WPP Group (WPPGY) CEO Martin S. Sorrell knows a bargain when he sees one. Over 17 years, his dealmaking finesse -- he has acquired or made major investments in 30 companies in the past two years alone -- has built WPP into the world's second-largest advertising and marketing services company. His latest target: Cordiant Communications (CDA) Group PLC, the struggling British advertising agency for which sorrell bid $442 million on June 19. It's easy to see why Sorrell covets Cordiant. The two companies share a host of big-name clients, such as Pfizer (PFE), Heineken (HINKY), and Johnson & Johnson (JNJ). Cordiant also owns valuable operations in Asia and Latin America, regions where Sorrell wants to expand, and boasts an expertise in growing fields such as health-care communications and direct marketing. "Cordiant will help us strengthen existing client relationships and further our strategic goals," says Sorrell.
But the battle for Cordiant is shaping up to be tougher than anyone, including Sorrell, expected. Although Cordiant's board and a majority of its debt holders have agreed to WPP's takeover, Cordiant's largest shareholder, British fund manager Active Value, may stymie Sorrell's plans. On June 24, Active Value, which is nursing $58 million in losses from its investment in Cordiant, upped its stake to 24.53%, just short of the 25% required by London Stock Exchange rules to block any takeover. While Active Value declined to comment, sources familiar with the deal say the fund manager is unhappy with the paltry $16.6 million in WPP shares being offered to Cordiant's equity holders. The remainder of WPP's $442 million bid for Cordiant is being offered to bondholders. Cordiant's shareholders have watched the stock fall from $6.79 at the March, 2000, peak to around 3 cents today. "This is a cheap deal that adds value for WPP's shareholders," says Anthony de Larrinaga, a media analyst at SG Equity Research (queried) in London.
Cordiant, with only $498 million in revenues after accounting for client losses and asset disposals, is tiny compared with the $6.5 billion WPP. But winning it will secure WPP's size advantage over Interpublic Group (IPG) of Cos. -- plus its No.2 position in the global ad industry -- and help Sorrell achieve his ambitions to offer clients a broader range of services in more countries. Sorrell has built WPP into a one-stop communications giant, cross-selling services from advertising to market research to a roster of blue-chip clients such as Ford (F) Nestl? (NSRGY) and SAP (SAP) Sorrell hopes to rev up growth by expanding WPP's reach in the fast-growing consumer markets of Asia and Latin America. Buying Cordiant, which has a major presence in both markets through its Bates Worldwide (CDA) unit, would enhance WPP's position and help meet Sorrell's goal of deriving one-third of revenues from Asia, Latin America, the Middle East, and Africa, up from 20% now.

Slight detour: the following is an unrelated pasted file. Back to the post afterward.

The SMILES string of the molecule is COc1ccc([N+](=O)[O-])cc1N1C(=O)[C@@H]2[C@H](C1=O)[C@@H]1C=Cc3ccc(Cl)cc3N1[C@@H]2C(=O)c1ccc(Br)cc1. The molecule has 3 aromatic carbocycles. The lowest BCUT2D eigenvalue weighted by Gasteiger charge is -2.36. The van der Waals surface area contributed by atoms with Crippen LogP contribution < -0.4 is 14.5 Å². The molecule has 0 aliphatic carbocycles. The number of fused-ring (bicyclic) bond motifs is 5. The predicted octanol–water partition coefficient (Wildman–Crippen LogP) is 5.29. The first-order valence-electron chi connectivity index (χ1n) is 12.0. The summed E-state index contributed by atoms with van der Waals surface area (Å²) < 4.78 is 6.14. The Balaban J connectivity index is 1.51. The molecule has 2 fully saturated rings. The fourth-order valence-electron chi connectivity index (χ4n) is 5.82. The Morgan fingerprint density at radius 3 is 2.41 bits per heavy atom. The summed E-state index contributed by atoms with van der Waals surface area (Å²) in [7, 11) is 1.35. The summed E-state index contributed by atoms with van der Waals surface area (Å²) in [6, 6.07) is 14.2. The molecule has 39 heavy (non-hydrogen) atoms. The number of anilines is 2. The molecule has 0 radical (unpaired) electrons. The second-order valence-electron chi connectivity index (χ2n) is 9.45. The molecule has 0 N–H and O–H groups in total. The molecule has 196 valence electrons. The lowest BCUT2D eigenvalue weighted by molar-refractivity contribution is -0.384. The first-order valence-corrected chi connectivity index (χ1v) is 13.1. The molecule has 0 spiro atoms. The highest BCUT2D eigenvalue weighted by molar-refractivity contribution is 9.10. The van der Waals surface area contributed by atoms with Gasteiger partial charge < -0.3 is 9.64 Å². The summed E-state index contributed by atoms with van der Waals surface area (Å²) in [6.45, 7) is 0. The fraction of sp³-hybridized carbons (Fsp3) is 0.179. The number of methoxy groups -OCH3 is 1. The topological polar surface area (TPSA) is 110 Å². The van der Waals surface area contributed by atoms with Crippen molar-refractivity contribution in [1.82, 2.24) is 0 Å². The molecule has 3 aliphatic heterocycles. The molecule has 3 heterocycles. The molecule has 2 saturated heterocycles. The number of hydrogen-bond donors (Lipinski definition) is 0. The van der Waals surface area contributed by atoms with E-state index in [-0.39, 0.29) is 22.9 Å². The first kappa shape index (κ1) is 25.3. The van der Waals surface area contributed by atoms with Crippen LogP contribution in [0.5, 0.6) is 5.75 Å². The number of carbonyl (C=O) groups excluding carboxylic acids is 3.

At the same time, Sorrell is focusing more of WPP's business on marketing services such as public relations, branding, and market research. WPP may have made its name in advertising -- it owns some of the industry's biggest names, including Ogilvy, J. Walter Thompson, and Young & Rubicam -- but marketing services are its bread and butter, accounting for 53% of overall revenues. Because these businesses are entirely fee-based, they offer a more predictable revenue stream that will help cushion WPP from future downturns in the more cyclical ad business. Sorrell's goal is to generate two-thirds of WPP's revenues from such nonadvertising businesses within 5 to 10 years. He also wants to bolster revenues from hot growth areas such as direct marketing and Web-based communications. Thanks to the falloff in global equity markets, Sorrell expects to find a number of acquisition opportunities in these areas. "Clients increasingly are looking for justification of their advertising and marketing services expenditure, which is why the market research tools we supply will become more important," Sorrell says.
It's an ambitious but shrewd strategy to ensure that WPP keeps its edge after the worst advertising market in decades. The past two years have been tough for both WPP and the industry in general. The slowdown in the global economy hit advertising companies hard as clients took a knife to costs. Advertising and marketing were often the first parts of the budget to be scrapped. In 2002, WPP's revenues fell 3% and pretax profit plunged 19%, to $666 million. And this year isn't much better. Sorrell expects no growth before business picks up again in 2004.
Within the industry, he has a reputation as the voice of gloom. But lately, Sorrell is sounding positively bullish. Longer term, he believes a number of trends are coming together that bode well for WPP. "In a low-inflation, relatively high-unemployment economy where there is very little pricing power, companies need to find new ways to differentiate themselves in an undifferentiated market," he says. "What we do is becoming more important." Now, with the first signs of life emerging in the long-moribund ad market, WPP is well placed to benefit -- with or without Cordiant. By Kerry Capell in London